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Court: Gilbert’s salary should have been higher
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Court: Gilbert’s salary should have been higher

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GREENSBORO — The N.C. Court of Appeals has confirmed a Guilford County Superior Court decision that the county’s former board of elections director was underpaid.

George Gilbert’s salary should have been closer to the pay of others in that position in similar-sized counties in the state, Court of Appeals Judge Chris Dillon wrote in a ruling made public Tuesday. The other two judges on the panel agreed.

Gilbert said he was relieved this precedent-setting decision came down in his favor. Before this, there was no case law on salary requirements for election directors, according to the Court of Appeals decision.

“It’s very gratifying,” Gilbert said. “I’m glad it was unanimous. Hopefully, the county will accept it.”

A message seeking comment from the to the Guilford County legal department was not returned Tuesday.

Gilbert, who retired in 2013 after 25 years as elections director, filed the lawsuit against the Guilford County commissioners in January 2013.

Judge William Z. Wood of Guilford County Superior Court ruled in December 2013 that, given the size and voting population of Guilford County, Gilbert’s salary should have been closer to that of elections directors in similarly sized counties. Gilbert was awarded about $38,500.

His salary was $95,719 in 2012, making him the fifth-highest paid elections director in the state. The money the judge awarded covers back pay plus interest for 2010-12.

The elections directors in the two largest counties, Mecklenburg and Wake, were paid $112,227 and $110,230, respectively.

In his Superior Court trial, Gilbert showed evidence that, from 2008 until 2012, he had received the highest marks possible for his performance.

Gary Bartlett, the former executive director for the N.C. Board of Elections, testified on Gilbert’s behalf at the Guilford County trial.

Bartlett, relying on a 1987 letter from the N.C. attorney general, made recommendations for salaries of elections directors, according to the Court of Appeals ruling. Bartlett said Guilford County was similar in complexity to Wake and Mecklenburg counties, and Gilbert’s salary was much lower than it should have been.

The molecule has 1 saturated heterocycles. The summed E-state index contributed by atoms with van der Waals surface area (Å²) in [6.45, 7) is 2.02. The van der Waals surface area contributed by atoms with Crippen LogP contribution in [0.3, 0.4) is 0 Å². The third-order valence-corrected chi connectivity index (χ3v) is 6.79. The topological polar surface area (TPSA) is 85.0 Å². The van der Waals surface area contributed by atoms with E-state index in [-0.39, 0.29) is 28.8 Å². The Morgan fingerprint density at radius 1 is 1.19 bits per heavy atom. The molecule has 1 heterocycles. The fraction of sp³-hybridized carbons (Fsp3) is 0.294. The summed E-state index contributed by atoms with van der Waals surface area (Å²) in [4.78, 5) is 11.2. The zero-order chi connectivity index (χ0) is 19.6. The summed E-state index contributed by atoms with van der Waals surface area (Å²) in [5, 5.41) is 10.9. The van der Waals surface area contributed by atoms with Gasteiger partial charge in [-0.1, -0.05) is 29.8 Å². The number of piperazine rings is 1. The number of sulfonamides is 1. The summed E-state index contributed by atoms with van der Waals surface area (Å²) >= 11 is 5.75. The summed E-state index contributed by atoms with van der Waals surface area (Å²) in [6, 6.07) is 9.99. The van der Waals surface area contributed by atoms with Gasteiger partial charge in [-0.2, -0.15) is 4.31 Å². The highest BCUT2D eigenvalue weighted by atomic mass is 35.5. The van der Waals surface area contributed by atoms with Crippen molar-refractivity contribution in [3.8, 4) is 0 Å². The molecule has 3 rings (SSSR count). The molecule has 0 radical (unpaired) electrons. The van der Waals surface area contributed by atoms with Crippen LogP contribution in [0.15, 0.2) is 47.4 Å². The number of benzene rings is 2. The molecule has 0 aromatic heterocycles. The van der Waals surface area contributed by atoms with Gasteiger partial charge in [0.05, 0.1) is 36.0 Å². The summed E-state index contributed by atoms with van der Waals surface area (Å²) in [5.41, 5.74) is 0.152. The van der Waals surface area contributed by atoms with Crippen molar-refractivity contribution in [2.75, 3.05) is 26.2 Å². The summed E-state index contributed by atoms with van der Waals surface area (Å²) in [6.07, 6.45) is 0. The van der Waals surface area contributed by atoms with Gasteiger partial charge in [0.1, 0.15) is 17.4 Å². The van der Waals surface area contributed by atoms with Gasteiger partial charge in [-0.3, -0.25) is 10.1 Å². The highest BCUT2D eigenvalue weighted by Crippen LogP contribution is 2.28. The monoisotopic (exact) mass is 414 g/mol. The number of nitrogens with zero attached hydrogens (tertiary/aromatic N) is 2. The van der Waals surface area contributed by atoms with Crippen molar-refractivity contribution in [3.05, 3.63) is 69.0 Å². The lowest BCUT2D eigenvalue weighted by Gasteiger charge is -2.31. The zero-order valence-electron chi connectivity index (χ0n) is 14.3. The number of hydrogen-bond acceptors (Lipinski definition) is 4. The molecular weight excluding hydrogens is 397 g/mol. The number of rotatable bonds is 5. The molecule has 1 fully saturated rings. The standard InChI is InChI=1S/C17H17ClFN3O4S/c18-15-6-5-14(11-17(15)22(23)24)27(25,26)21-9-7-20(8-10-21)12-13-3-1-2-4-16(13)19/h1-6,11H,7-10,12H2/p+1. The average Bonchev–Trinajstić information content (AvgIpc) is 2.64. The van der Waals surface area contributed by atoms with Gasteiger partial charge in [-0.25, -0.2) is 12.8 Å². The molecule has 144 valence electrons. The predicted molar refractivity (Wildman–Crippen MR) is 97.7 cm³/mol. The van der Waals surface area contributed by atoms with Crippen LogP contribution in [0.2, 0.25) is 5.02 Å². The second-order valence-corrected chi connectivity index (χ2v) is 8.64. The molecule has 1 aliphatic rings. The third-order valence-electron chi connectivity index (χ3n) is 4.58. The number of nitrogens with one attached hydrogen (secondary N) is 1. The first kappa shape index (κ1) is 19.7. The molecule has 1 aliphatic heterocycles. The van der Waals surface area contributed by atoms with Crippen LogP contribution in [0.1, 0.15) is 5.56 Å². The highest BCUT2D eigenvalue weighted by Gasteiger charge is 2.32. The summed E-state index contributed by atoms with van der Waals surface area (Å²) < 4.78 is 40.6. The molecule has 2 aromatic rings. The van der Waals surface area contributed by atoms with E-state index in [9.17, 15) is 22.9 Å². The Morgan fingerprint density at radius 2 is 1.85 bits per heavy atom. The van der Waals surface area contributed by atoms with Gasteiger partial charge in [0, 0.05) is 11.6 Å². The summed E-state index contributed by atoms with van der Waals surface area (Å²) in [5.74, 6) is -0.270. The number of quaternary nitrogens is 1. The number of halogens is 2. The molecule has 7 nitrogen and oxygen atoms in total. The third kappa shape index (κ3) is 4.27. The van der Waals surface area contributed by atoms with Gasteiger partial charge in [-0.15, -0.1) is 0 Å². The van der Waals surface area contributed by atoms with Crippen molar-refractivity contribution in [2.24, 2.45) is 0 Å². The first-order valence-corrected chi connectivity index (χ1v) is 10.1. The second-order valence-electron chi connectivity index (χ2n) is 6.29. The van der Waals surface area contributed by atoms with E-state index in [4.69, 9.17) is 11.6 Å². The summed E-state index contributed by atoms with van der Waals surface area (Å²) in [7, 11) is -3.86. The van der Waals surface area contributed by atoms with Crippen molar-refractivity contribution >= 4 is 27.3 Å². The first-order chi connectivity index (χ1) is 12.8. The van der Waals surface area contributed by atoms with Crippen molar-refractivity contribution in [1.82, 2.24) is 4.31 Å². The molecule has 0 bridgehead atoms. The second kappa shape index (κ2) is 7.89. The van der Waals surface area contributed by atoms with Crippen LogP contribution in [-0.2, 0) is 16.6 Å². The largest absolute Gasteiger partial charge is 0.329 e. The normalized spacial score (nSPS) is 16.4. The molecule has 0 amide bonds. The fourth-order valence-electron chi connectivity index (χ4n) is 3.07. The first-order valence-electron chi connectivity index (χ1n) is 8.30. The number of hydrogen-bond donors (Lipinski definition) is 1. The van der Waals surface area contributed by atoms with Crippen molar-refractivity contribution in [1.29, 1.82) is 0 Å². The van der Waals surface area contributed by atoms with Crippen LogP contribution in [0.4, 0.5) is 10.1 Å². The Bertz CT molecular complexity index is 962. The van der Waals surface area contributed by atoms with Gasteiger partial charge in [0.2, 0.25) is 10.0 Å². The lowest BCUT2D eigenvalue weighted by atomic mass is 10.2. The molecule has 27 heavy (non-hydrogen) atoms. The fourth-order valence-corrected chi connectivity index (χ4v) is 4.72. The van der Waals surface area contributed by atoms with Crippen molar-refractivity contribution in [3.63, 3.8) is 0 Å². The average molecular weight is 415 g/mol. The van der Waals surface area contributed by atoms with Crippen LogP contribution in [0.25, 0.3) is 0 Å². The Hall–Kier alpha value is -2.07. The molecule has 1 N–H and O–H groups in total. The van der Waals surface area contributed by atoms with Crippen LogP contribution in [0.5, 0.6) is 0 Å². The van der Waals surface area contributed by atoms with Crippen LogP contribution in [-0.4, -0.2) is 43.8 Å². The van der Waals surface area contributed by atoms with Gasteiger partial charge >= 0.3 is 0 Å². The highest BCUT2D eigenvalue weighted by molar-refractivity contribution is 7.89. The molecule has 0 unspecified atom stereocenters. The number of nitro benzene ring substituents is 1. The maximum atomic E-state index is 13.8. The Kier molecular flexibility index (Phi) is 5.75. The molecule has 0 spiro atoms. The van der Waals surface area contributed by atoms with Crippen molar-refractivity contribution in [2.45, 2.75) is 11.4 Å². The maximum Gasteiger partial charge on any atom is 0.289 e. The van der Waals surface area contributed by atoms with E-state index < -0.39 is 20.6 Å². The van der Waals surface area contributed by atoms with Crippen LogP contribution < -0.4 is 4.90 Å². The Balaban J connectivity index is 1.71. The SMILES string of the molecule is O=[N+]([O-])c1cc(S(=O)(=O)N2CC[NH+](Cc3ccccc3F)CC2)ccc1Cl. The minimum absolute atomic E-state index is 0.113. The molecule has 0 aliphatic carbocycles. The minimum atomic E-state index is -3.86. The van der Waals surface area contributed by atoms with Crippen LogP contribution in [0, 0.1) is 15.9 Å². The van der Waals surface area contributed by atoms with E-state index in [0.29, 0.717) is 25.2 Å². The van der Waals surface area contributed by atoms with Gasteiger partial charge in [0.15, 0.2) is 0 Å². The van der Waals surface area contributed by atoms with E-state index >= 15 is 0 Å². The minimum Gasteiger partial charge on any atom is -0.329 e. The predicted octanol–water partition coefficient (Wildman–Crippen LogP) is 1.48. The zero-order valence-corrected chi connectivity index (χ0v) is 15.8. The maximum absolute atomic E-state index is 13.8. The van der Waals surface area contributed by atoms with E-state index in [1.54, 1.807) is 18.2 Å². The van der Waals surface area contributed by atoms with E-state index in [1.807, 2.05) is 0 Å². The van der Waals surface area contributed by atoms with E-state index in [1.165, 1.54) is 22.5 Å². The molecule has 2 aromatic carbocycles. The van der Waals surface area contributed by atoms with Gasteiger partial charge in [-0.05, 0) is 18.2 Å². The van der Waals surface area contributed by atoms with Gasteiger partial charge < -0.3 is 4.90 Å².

Gilbert also showed information that Guilford County ranked first in election complexity among the seven largest counties in the state, and he had the most years of service. He was paid at a midpoint in the salary range, with five other elections directors paid more than him.

Gilbert said Tuesday that he was lucky he was financially stable enough to afford to take the matter to court. He said he knows of other elections directors who were not paid what they should be.

“Hopefully, counties will read this ruling and change the way they do business,” Gilbert said. “This gives my peers a much firmer ground to stand on.”

Counties are allowed some discretion in setting the salary of the elections director, but the salary “shall be commensurate with the salary paid to directors in counties similarly situation and similar in population and number of registered voters,” according to the state statute. The salary also must be a minimum of $12 per hour.

In the ruling, the Court of Appeals said it was “not persuaded” by Guilford County’s argument that it was only required to pay the elections director a minimum of $12 per hour because there was no county similar enough to Guilford to have a salary to compare.

The court said Guilford County’s argument that each county has discretion to set its own salary for the position is correct. However, the salary must meet the parameters of the statute.

“The defendants did not present any evidence showing how the plaintiff’s salary complied” with the statute, the ruling said.

The Court of Appeals admitted in its ruling that it had few former rulings on county directors of elections to look to when examining this case.

“There is little case law interpreting ... and no case law explaining the salary requirements,” Dillon wrote in his ruling.

He said counties should consider other factors, such as their county’s electoral situations, the strength of political parties and dissension among them, the transient population and the number of registered voters.

Contact Sarah Newell Williamson at (336) 373-7076, and follow @snewell_NR on Twitter.

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